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image: Brain Activity Breaks DNA

Brain Activity Breaks DNA

By | March 24, 2013

Researchers find that temporary double-stranded DNA breaks commonly result from normal neuron activation—but expression of an Alzheimer’s-linked protein increases the damage.

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image: Atoms and Arias

Atoms and Arias

By | March 22, 2013

A Portuguese professor explores the poisons and potions of opera.

2 Comments

image: Snobby Scientists

Snobby Scientists

By | March 21, 2013

Does the preference of many scientists to only hear talks from successful institutions limit the reach of innovation?

2 Comments

image: The Upside of Suicide

The Upside of Suicide

By | March 20, 2013

Researchers show that a bacterium’s self-sacrifice can benefit its community, even when the members are not strongly related.

4 Comments

image: Fish Brain on Film

Fish Brain on Film

By | March 19, 2013

Improvements in light-sheet microscopy enable real-time activity imaging of almost every neuron in the brain of zebrafish larvae.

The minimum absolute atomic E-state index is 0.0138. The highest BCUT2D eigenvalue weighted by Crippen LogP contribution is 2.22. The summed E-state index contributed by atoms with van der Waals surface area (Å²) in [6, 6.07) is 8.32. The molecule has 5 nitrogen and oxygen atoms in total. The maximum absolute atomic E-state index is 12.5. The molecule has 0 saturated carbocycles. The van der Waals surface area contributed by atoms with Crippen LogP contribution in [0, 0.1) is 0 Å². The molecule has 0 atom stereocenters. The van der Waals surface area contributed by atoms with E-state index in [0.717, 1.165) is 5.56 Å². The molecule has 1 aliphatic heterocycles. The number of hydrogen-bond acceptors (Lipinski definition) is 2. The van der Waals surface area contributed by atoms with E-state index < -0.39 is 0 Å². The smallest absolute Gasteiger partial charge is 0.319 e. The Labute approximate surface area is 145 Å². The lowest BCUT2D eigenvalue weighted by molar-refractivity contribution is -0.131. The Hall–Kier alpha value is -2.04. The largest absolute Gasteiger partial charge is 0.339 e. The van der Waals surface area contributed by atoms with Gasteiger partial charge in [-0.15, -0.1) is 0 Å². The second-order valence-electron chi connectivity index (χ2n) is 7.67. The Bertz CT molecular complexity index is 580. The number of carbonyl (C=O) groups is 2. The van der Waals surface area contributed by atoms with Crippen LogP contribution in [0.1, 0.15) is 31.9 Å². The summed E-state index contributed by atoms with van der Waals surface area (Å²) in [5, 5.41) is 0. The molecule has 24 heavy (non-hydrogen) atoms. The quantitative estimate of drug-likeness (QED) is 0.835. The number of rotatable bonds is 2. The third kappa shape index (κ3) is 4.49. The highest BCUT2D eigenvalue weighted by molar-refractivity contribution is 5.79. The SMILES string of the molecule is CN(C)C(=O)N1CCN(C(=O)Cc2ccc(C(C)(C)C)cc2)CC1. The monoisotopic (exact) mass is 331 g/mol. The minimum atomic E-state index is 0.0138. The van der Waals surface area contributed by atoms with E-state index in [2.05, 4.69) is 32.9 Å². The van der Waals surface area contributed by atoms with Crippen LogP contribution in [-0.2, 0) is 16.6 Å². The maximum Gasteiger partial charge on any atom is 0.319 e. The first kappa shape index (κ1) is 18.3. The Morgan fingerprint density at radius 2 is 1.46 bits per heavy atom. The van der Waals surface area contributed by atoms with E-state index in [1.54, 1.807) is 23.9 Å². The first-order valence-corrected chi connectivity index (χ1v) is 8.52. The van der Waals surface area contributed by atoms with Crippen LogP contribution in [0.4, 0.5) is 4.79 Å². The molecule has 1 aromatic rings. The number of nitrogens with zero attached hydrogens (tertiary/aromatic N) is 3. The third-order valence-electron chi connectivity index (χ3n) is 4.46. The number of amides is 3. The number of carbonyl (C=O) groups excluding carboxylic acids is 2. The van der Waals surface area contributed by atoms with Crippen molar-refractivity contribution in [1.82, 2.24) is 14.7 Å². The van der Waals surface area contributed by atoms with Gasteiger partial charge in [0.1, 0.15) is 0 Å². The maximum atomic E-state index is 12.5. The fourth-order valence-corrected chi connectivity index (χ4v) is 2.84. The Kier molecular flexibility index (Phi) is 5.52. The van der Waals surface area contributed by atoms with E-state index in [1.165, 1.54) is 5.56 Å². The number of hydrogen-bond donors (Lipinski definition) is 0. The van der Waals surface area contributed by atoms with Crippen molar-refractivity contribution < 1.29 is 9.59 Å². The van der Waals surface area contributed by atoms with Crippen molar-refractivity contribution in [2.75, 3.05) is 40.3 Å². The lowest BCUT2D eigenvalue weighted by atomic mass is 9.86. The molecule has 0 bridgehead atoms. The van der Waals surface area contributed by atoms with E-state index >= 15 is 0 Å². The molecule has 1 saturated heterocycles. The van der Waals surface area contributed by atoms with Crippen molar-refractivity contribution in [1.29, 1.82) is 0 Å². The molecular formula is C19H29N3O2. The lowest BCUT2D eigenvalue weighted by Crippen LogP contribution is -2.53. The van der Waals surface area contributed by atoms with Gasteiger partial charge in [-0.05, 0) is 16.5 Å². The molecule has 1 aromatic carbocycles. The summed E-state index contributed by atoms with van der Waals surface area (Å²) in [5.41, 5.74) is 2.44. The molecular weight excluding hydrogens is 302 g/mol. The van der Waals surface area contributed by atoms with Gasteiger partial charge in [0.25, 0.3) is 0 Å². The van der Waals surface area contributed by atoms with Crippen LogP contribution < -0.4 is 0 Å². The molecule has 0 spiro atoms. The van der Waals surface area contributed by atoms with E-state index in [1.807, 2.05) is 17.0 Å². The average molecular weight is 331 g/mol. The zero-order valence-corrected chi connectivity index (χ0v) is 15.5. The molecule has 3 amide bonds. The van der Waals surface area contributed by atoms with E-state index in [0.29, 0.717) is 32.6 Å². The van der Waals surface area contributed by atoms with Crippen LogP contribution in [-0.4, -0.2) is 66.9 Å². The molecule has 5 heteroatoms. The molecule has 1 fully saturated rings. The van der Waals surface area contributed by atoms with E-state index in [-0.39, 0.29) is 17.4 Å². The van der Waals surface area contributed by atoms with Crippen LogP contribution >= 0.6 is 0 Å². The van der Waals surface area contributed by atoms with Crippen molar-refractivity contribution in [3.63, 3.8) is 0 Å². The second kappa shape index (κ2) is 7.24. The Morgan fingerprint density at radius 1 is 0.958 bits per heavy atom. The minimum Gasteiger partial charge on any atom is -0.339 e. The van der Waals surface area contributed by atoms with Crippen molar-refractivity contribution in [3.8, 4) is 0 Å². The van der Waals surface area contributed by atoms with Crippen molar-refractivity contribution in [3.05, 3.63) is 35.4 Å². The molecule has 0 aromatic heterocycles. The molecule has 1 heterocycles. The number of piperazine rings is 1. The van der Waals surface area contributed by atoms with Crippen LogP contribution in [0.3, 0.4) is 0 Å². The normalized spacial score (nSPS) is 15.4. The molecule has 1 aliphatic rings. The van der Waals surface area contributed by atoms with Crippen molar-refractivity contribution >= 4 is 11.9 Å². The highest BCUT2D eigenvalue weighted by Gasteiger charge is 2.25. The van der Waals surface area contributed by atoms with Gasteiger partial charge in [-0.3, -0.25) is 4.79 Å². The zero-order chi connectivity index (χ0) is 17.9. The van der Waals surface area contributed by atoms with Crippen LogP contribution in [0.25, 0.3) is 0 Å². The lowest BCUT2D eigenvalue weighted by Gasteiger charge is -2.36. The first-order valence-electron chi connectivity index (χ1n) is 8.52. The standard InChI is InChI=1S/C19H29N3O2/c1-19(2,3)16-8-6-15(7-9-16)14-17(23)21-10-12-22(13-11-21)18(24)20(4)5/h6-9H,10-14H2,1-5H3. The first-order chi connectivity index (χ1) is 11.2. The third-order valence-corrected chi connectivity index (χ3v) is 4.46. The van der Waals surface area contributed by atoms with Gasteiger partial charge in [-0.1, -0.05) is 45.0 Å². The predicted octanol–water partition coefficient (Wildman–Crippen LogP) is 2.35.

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image: La Bohème: A Portrait of Our Oceans in Peril

La Bohème: A Portrait of Our Oceans in Peril

By | March 15, 2013

The sculptures of Mara G. Haseltine's new exhibition tell a tale of beautiful oceans ravaged by pollution.

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image: Love Song for an Ailing Planet

Love Song for an Ailing Planet

By | March 15, 2013

Artist Mara G. Haseltine unveils her latest exhibition of science-inspired sculpture, a melancholy ode to marine plankton set to the music of Puccini.

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image: Sequencing the Underdogs

Sequencing the Underdogs

By | March 8, 2013

Transcriptome studies reveal new insights about unusual animals whose genomes have not been sequenced.

2 Comments

image: Algae Get Help to Go to Extremes

Algae Get Help to Go to Extremes

By | March 7, 2013

A red alga appears to have adapted to extremely hot, acidic environments by collecting genes from bacteria and archaea.

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image: Mice Learn Faster with Human Glia

Mice Learn Faster with Human Glia

By | March 7, 2013

Mice with human brain cells showed enhanced synaptic plasticity and learning, suggesting glia may be key to our cognitive prowess.  

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